Families reunite. Cousins cling to each other. And boys grow up to be fine men _ husbands, fathers, brothers, uncles _ and sons, who still hold our hands.

I won’t soon forget it.

Comments

  1. June Gildersleeve says:

    I am excited that I just found your columns here on the internet. Our local paper is downsizing and your column has been dropped. I looked forward to Monday’s so I could catch up on your family and the latest happenings.
    Tonight is a happy time.
    I won’t be missing you anymore!!

  2. Shashi says:

    Such a beautiful column !! Love your sweet family !!

  3. I am so thankful for your thoughtful, touching writing, and our friendship.
    Continued blessings,
    Bruce

  4. Lela London says:

    I am blessed each time I read an article you wrote! Actually cried today after reading this one. I’ve never read one that didn’t touch me! You’re so talented! A blessing to so many!!! I have two grown sons myself and five precious grandchildren. 💐

  5. Cathy says:

    Love this! I feel the same way when I look at my grown sons and my grandchildren. I laugh inside when my son kisses my cheek before he leaves the house and his stubble pokes my cheek and I think to myself, “When did that happen?” I wish I would have known when some things happened, that they were happening for the last time – the last time he crawled in my lap for a cuddle, the last time he held my hand to cross a street, the last time he needed comfort from a bad dream…I wish I had known…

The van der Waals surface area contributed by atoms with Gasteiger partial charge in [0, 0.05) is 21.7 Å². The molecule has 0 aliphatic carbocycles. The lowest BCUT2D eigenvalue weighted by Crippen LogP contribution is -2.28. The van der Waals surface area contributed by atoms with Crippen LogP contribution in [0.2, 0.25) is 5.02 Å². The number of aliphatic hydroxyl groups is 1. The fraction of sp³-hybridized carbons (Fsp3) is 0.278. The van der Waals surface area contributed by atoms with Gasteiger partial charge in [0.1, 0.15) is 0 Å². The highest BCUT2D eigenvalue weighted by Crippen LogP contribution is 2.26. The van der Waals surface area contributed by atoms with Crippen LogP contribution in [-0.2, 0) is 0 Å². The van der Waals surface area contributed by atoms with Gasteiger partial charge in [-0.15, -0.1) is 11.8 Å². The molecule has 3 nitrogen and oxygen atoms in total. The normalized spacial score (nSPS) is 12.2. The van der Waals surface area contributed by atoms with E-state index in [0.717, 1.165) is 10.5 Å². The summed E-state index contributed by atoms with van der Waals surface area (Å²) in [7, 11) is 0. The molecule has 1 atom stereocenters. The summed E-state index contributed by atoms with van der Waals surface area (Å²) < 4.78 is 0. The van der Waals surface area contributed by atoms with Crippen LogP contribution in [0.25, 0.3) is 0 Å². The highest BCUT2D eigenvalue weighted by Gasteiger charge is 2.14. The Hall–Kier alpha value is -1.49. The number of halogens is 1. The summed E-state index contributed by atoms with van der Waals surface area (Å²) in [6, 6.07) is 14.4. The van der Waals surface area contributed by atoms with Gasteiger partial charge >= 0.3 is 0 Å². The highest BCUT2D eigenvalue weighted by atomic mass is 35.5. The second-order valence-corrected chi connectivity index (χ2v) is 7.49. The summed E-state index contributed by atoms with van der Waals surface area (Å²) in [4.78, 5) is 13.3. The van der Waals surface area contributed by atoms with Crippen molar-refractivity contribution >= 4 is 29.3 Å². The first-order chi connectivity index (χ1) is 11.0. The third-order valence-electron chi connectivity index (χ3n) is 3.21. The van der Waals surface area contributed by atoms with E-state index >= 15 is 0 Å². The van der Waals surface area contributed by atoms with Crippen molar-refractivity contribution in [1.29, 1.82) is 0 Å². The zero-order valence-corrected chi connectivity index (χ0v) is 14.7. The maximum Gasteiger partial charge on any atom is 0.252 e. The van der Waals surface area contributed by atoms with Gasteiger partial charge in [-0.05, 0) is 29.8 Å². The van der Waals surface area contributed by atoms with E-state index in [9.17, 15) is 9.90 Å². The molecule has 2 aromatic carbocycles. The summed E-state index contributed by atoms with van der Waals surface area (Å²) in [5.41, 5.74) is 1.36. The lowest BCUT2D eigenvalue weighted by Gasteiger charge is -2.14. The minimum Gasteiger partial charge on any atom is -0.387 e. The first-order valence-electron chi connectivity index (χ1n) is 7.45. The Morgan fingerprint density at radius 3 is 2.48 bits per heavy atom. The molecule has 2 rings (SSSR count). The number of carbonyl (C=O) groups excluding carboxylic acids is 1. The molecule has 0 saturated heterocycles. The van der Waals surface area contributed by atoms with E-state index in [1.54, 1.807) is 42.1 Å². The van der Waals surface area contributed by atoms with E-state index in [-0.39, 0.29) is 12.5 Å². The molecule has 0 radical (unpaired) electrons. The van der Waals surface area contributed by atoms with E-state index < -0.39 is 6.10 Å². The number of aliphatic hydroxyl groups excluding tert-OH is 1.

6. Kate Sciacca says:

    Onions…. those darn onions… what a beautiful picture you painted.

    Not only do their hands swallow ours up, but they seem to worry about us the way we once did about them. My attorney boy tells me I need to “get that Trust done, and you and Dad need that liability umbrella policy – do you have that yet?” The banking son isn’t sure we are in the right investments, and “at your age, you probably should have gone with a 15 year on the new house…” The oldest one assures us that no matter what happens, he will “always be there to take care of us…”. And on it goes.
    Thanks for reminding me how blessed I am 🙂

  7. Linda Hill says:

    My sons’ hands are also big now. All three of them, as well as my daughter have held my hands and my heart since their Papa died seven months ago.

  8. Corie Hughes says:

    Love this… I left my baby boy in Monterey County… and he is now over 6 feet tall and I too have memories of him holding my hand. He was 18 when we lost his Dad, and he was my biggest support during that first year without my husband. I will visit at the end of April and I can’t wait to take a walk with him. He will always be my baby ❤

  9. Betty McNall says:

    This was as beautiful as I believe the lady is that wrote it!

  10. Sheri Titcombe says:

    Like this column!!! Since my husband list his job, my hours at work have been lessen (which means a smaller pay check) plus my employer is eliminating my job duties, seems my son calls & visits more often. …..

  11. JoAn W says:

    There is a children’s book “I’ll Love You Forever” that speaks of this same thing. One of my favorite books. It speaks of this same thing. Thank you for this reminder that sometimes we need to see the big picture.

  12. Beth Heeren says:

    Wish I could have been there with you! Can’t imagine Nathan so big! Btw I have a six footer too…named Josh..Always loved that name!